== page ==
Wednesday, August 10, 2011

Should Agents Publish? (Writers Beware!)


The answer to this question is a resounding don't even try to argue with me NO!

How can I say this when so many have neat little answers? Because it is like having your lawyer be your judge. In the last few months I have seen the book agent turn tail and not only abandon all ethics of their business, but chase the money like so many drowning rats. Am I being to harsh? Maybe, but I have good reason.

First, your agent has a job. That job is to get you a book deal with a real publisher, and after that to get Sub rights and so on... This job is like having a partner in your corner helping you so you don't get screwed over by a big money-hungry-publisher. NOW, as they turn into publishers they went from your friend and partner, to something resembling a wolf covered in a sheep skin. They make a deal for YOU but with THEIR interest in mind, not yours.

I know, they are good people, they rock, they are nice and have done so much for you and... and... and. It is all the same. A lame argument. And I have seen them all. It is to HELP authors in this changing market. We just provide a service, well... we have a different publishing house, it is not the same... Oh, and we can make sure you have good editing! Don't forget we know the book business!

I am sure you can name a few more, but in the end it is all about the money. Agents are scared, they don't know where their job is going, what will happen as more authors realize that they don't really need agents outside of Sub rights.

*Note: I want to say, I have no problem with a EX-Agent publishing, but not both at the same time. If you want to be a publisher do it, but don't do both.

I work with some of the top agents in the country. You know what they do for me? They do their job, and bring me authors and work with my existing authors to sell Sub rights. But most the time they are not on a book deal as the author can talk to me direct. So they have to work harder, but we all do, it is a job after all.

Now my friends, yes I am talking to you the writer, the one who has stars in your eyes. The one who will take a bad deal because all you want in life is to be published, so you let all reason go out the window. If your agent wants to be a ePublisher ask yourself one thing... What do they know about publishing? Really... what?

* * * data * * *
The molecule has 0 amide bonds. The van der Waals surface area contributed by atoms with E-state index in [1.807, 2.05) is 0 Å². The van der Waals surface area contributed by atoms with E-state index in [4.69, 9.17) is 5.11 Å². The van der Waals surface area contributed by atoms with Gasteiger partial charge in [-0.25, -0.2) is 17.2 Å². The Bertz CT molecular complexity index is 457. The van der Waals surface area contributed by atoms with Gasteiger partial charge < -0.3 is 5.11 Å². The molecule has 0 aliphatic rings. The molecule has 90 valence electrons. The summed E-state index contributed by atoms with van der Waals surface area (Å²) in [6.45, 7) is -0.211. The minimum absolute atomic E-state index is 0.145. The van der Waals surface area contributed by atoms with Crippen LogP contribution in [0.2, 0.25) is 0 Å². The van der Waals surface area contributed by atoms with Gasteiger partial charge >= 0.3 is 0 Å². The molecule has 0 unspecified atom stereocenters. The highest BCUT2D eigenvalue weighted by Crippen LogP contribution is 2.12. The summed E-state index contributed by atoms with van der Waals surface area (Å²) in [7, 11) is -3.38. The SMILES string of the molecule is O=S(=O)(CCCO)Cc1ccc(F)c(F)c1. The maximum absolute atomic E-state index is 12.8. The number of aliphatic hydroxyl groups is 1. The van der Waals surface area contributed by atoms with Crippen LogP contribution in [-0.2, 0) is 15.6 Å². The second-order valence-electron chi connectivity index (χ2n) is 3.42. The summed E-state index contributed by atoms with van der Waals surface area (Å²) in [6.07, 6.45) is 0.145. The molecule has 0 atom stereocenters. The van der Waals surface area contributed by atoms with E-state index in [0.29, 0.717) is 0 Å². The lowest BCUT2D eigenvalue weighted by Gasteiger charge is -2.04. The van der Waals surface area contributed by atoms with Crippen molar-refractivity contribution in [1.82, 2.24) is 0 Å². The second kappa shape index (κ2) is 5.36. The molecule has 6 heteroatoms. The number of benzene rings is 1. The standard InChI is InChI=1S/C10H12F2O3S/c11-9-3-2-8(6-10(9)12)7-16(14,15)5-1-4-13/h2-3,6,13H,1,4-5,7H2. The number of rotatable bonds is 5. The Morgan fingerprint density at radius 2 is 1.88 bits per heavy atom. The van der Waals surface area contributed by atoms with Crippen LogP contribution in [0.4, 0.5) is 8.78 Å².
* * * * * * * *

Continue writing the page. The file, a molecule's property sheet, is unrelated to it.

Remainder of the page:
They sell books to a publisher, they are in sales. They sell to one-five people at a publishing house. How does that mean they have any skill in selling to the public? To bookstores, to make sure your cover art is good? How can they sell to the public when all they do is sell to a corporation? They, I am sorry to say don't know what books will sell, they just know what books they can sell to a publisher.

I am not discounting their power and pull, but do you see how all of the agents doing this are only going E for the most part? Cuz they don't want to work at the print side of the business, the marketing and distribution. So the end result is a well edited book (MAYBE) with little to no marketing and a bad cover and one super excited author that thinks they will make it big cuz their Publisher is somebody.

So here is what you will get:

*Bad cover art 90% of the time
*Good to fair editing
*Out of touch marketing or no marketing
*eBook only or POD printing
*No print distribution
*Good in with Sub rights (maybe)

lets call a horse a horse. They want a piece of the pie, want to do as little work as they can and pool from the list of authors they have in their pocket, for some easy cash. This is WRONG! In so many ways. I know how authors think, they will jump at almost anything without thinking of the long term. Give away their book all in the name of being published.

So what should you do?